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Penn State Football: The Dreams and Nightmares of the 2020 Season

by on November 21, 2020 9:40 PM

As Penn State trotted out onto the field for the second half of Saturday evening’s game, Philadelphia rapper Meek Mill’s song "Dreams And Nightmares" pounded through the Beaver Stadium sound system.

"I used to pray for times like this," Mill says to open his anthem. 

For Penn State, this season has always been about dreams and nightmares. It has been about what could have happened and what has happened. It’s about what everyone saw as the Nittany Lions left the field at the Cotton Bowl — a team that looked the part — and the unforeseen that took place instead.

Penn State’s last five years have been far more the dream side of things than the nightmares. The Nittany Lions have won a Big Ten Title and been part of the playoff conversation on two different occasions while winning at a rate only matched by the game’s elite. James Franklin has checked off nearly every box he said he wanted to back in 2014.

Fast-forward to 2020 and that plan was supposed to continue. The dream for Franklin and those within the Lasch Building was that a three-headed running back room coupled with a returning starting quarterback would pilot Penn State’s offense. On the other side of the ball, an All-American linebacker with top five draft pick hopes that would anchor a defense which had been as stout as any in the nation over the years.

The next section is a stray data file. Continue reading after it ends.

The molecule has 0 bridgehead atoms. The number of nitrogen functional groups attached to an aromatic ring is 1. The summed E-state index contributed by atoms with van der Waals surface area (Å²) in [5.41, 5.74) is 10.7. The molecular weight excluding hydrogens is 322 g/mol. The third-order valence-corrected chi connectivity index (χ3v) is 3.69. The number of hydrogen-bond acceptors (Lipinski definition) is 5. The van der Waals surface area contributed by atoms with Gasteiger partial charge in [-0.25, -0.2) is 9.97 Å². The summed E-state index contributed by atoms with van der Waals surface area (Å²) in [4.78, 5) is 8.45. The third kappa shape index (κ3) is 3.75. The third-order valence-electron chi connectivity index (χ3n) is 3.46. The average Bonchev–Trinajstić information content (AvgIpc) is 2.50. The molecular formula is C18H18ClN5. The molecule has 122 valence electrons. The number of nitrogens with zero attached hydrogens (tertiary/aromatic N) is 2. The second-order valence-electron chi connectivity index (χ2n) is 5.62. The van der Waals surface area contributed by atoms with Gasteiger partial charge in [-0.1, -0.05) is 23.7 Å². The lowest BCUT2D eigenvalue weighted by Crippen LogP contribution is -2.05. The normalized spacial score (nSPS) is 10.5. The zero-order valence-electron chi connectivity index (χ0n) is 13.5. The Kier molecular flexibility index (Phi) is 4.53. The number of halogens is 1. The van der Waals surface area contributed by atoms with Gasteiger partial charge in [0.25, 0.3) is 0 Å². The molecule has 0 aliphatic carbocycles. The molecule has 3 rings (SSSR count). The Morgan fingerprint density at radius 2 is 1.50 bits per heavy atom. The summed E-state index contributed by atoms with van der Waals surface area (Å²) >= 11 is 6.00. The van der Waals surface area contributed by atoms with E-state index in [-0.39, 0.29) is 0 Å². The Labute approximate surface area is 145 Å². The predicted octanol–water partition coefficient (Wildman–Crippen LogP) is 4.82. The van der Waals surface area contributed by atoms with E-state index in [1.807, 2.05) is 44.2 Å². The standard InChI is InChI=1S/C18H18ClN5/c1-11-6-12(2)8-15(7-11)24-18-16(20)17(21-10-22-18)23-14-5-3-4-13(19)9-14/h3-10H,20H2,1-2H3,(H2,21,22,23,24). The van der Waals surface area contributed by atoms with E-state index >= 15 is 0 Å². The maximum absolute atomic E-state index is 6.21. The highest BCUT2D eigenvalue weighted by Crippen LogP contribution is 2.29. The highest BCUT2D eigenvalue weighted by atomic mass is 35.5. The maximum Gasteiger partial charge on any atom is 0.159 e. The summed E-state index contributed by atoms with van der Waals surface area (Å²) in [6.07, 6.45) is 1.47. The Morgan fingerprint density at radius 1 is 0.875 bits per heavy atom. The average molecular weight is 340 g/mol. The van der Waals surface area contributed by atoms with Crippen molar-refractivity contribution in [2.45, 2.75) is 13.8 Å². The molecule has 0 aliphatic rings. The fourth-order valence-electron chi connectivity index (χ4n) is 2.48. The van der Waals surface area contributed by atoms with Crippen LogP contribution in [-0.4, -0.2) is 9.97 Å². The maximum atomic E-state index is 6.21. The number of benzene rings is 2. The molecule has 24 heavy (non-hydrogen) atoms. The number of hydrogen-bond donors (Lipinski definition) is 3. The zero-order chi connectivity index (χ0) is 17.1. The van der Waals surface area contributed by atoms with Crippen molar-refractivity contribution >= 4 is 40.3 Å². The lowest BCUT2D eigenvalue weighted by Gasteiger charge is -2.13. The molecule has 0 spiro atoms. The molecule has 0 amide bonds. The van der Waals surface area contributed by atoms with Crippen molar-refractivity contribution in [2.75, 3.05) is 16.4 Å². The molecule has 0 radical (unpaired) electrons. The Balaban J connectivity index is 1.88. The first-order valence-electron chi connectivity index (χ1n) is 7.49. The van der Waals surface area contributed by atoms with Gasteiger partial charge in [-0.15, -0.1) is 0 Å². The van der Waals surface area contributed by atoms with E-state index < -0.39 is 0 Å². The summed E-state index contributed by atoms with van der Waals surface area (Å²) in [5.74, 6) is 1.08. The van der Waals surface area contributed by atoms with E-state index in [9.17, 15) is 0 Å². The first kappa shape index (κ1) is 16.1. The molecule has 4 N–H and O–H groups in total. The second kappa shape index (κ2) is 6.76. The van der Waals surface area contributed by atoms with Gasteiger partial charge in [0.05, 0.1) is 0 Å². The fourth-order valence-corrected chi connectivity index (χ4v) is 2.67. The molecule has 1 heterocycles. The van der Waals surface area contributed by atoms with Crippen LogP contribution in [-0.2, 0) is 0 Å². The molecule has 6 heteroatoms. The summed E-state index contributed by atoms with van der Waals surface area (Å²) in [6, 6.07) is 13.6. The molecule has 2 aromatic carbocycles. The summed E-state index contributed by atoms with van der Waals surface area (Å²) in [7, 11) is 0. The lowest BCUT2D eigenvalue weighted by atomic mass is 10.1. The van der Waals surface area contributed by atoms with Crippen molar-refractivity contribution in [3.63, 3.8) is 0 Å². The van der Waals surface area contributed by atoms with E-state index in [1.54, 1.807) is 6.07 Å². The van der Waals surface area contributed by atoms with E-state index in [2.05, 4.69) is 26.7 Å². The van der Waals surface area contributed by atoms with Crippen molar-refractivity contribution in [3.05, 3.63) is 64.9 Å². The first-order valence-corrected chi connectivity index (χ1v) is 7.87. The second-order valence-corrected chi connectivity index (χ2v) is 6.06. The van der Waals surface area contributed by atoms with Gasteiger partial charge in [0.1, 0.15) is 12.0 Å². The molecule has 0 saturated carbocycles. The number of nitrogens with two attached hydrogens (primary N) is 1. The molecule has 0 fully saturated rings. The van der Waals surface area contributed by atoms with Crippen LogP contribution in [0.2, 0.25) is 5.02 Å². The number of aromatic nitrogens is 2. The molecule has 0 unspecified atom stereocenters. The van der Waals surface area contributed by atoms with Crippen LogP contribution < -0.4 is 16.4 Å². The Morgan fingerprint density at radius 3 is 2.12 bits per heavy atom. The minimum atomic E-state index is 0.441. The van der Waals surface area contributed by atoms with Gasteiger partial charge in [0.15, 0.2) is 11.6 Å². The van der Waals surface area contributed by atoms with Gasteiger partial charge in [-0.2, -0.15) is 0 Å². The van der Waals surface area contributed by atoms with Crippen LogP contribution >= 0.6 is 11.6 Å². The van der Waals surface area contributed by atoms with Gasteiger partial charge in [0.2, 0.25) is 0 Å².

Everything — so it seemed — was working out just like the dream they had envisioned in their heads.

"See my dreams unfold, nightmares come true."

But then that linebacker decided to turn pro amidst an unforeseen rules change that was the product of an unforeseen pandemic. Then the first running back couldn’t play, then the second, and then on Saturday night Devyn Ford added his name to the list of those nursing an injury.

The defense was supposed to survive the absence of Micah Parsons. But it hasn’t.

The offense was supposed to adjust and be able to lean on its quarterback and shiny new offensive coordinator instead of its running backs. It has been unable to do so reliably.  

Special teams were supposed to be a threat; instead they have been largely stagnant. The Nittany Lions were supposed to be good, but they are far from it.

Saturday night was effectively this theme played out in the microcosm of a 60-minute game. Will Levis marching Penn State down the field for the first half touchdown, the Nittany Lions looked competent enough on offense and the defense matched it.

The dream of a season turning a corner was alive.

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But then it wasn't. The offense stalled out behind a limited quarterback surrounded by the only healthy options left and that once stout defense wasn’t strong enough to hold off a physical Iowa attack.

Then when Clifford was inserted back into his role in the second half, he managed two long touchdowns on back-to-back throws. He looked like his former self. Penn State dreamed that this would happen, dreamed that Clifford would find his 2019 form and give them hope for this season and beyond.

But then he threw two interceptions, one of which was returned for a touchdown. With them, the dreams of a comeback turned into the nightmare this season has become for Penn State.

* * *

The exact origin of dreams are unknown but scientists theorize that dreams are a way for our brains to process emotions. It’s a digestive system for our thoughts, a place where our stresses can manifest in unique and tangible ways.

It begs the question if football players ever dream about football, if a life consumed by Xs and OS, played out in front of millions of people each weekend can seep into the subconscious, turning a football player’s own pressures into his dreams.

Or into his nightmares.